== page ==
>    t.setDaemon(True)
>    t.run()
>
> You will need to do more work to keep your object safe, though. You
> don't want people clicking the step button in the middle. You also
> want to have some way to stop the thread before it's finished.
> Consequently, you will need to use Locks and some more state to
> communicate between your UI and the work thread. This can be done on
> the Controller/ModelView or on an auxiliary object.
>
> class ThreadedController(Controller):
>    worker = Instance(Model.Model)
>    running = Bool(False)
>    should_stop = Bool(False)
>
>    # NOTE: Can't use Instance() because they are factory functions.
>    thread = Any()
>    lock = Any()
>    def _lock_default(self):
>        return threading.RLock()
>
>    def do_setup(self, info):
>        self.worker = Model.Model(info.object)
>
>    def do_step(self, info):
>        if not self.running:
>            with self.lock:
>                self.worker.step()
>
>    def do_go(self, info):
>        if not self.running:
>            self.thread = threading.Thread(target=self.worker.go)
>            self.thread.daemon = True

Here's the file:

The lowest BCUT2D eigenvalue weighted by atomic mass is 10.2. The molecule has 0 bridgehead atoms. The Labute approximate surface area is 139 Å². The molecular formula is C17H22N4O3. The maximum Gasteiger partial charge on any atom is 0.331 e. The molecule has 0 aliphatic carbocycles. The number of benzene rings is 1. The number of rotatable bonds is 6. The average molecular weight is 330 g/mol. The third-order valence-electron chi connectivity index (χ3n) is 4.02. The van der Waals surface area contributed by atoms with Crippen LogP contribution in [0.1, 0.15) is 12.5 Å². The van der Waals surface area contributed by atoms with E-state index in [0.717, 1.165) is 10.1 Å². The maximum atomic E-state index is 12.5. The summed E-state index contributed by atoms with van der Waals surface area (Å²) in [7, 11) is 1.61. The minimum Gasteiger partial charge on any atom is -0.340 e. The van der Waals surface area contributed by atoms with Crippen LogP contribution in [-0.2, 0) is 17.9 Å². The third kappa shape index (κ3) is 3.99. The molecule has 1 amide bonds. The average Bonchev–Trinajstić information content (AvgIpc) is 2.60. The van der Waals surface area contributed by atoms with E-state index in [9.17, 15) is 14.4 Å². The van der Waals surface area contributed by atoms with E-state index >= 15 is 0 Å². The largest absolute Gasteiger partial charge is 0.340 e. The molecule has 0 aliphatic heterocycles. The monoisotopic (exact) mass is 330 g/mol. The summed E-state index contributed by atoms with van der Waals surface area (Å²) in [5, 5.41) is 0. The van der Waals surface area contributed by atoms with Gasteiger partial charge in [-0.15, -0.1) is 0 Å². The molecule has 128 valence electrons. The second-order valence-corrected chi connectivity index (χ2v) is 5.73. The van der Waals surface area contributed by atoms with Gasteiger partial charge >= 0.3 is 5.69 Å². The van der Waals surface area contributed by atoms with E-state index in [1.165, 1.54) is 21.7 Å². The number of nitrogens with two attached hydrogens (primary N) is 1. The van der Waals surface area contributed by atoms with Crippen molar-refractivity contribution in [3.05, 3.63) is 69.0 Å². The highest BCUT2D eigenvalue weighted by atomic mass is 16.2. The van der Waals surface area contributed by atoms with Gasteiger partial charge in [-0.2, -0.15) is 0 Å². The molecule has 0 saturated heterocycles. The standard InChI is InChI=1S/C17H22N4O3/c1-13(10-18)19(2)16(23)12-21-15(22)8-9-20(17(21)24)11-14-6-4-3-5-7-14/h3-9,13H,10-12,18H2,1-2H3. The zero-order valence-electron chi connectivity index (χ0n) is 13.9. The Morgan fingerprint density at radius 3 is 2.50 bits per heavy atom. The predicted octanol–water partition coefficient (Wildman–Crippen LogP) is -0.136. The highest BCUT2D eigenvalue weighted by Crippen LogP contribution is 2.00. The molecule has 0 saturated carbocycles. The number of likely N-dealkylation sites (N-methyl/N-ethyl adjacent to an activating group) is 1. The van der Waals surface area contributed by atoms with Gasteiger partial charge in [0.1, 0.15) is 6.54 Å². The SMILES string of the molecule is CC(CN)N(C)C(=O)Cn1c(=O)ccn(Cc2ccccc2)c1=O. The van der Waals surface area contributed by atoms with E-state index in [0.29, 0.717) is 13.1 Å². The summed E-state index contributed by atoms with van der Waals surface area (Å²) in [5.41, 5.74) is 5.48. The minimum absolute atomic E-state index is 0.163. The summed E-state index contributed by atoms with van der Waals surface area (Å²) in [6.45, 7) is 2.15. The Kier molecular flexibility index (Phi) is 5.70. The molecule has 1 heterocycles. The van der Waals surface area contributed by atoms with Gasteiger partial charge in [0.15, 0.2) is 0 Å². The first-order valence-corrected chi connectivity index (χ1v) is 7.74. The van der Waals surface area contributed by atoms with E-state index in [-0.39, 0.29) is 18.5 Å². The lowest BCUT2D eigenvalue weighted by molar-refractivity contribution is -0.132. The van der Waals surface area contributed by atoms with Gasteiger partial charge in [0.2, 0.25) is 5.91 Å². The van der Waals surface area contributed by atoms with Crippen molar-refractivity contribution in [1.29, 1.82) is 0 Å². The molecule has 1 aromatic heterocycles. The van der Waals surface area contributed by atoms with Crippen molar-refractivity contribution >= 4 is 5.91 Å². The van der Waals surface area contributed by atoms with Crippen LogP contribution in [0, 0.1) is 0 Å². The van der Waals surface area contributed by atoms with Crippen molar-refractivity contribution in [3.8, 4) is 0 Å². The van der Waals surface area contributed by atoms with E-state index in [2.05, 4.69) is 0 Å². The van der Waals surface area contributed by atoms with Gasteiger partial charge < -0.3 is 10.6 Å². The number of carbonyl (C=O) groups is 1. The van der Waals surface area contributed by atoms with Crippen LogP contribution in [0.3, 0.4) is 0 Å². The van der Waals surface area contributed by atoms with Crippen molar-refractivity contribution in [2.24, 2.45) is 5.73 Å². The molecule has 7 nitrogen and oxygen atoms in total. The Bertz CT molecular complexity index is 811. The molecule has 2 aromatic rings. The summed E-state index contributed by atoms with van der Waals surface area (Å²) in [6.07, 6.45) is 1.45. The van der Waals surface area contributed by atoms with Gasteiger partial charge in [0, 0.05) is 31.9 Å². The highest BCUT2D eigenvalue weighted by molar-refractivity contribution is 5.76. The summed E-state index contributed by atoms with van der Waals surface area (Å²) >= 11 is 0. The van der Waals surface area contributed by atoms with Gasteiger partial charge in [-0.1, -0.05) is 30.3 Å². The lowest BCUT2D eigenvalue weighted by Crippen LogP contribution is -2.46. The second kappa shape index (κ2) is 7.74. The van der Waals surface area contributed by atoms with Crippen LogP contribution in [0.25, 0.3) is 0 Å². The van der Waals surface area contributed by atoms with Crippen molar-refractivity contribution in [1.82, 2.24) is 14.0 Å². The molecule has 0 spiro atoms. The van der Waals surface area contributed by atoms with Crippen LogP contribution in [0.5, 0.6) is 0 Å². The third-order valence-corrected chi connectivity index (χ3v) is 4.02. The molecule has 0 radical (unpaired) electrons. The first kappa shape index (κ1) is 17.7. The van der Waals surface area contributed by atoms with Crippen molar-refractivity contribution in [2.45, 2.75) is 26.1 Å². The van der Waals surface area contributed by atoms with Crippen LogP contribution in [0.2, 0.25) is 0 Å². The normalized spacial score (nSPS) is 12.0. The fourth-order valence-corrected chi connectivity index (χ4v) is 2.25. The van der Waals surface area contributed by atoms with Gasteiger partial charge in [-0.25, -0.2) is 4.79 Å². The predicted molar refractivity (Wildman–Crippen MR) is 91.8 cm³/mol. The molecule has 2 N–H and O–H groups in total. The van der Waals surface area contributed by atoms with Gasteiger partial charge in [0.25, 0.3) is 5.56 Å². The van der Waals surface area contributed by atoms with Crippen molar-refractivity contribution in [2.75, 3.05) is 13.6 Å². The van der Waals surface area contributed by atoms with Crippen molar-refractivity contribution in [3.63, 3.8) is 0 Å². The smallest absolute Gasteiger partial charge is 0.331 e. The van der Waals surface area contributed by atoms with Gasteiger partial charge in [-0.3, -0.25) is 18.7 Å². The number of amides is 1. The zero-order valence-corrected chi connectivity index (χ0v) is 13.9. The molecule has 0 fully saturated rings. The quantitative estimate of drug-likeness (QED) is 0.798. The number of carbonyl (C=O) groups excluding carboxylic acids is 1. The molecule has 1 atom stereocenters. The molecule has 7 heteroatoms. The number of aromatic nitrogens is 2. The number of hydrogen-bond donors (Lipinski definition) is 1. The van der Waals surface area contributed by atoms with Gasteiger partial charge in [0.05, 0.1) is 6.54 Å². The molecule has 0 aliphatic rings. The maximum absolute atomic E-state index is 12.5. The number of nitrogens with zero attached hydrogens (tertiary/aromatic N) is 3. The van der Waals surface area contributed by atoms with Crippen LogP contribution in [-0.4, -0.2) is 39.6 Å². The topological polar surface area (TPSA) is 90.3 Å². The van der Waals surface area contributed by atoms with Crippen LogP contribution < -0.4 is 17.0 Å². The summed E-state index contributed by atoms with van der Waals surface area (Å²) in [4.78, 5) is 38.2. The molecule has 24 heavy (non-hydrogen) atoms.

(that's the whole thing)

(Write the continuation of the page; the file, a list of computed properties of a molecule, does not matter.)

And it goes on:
>            self.thread.run()
>
>    def _go_loop(self):
>        self.running = True
>        while True:
>            if self.should_stop:
>                self.running = False
>                break
>            with self.lock:
>                self.worker.step()
>
>
> Please note that this is untested. There may be deadlocks or weird
> interactions left in the code, but I think it will work.
>
> You need to be careful about Trait notifications. Most GUI toolkits
> require that call that affects the UI must come from the main thread.
> Plain Traits UIs are usually fairly safe; the editors usually use
> .on_trait_change() dynamic handlers that use the dispatch='ui'
> argument to make sure that the handlers are called in the UI thread.
> But you may run into places where we have goofed.
>
> --
> Robert Kern
> Enthought
> _______________________________________________
> Enthought-Dev mailing list
> [hidden email]
> https://mail.enthought.com/mailman/listinfo/enthought-dev

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Re: traits and thread

Jonathan Blakes
In reply to this post by Simone Gabbriellini-3
On 14/03/11 22:35, [hidden email] wrote:
>      def do_go(self, info):
>          if not self.running:
>              self.thread = threading.Thread(target=self.worker.go)
>              self.thread.daemon = True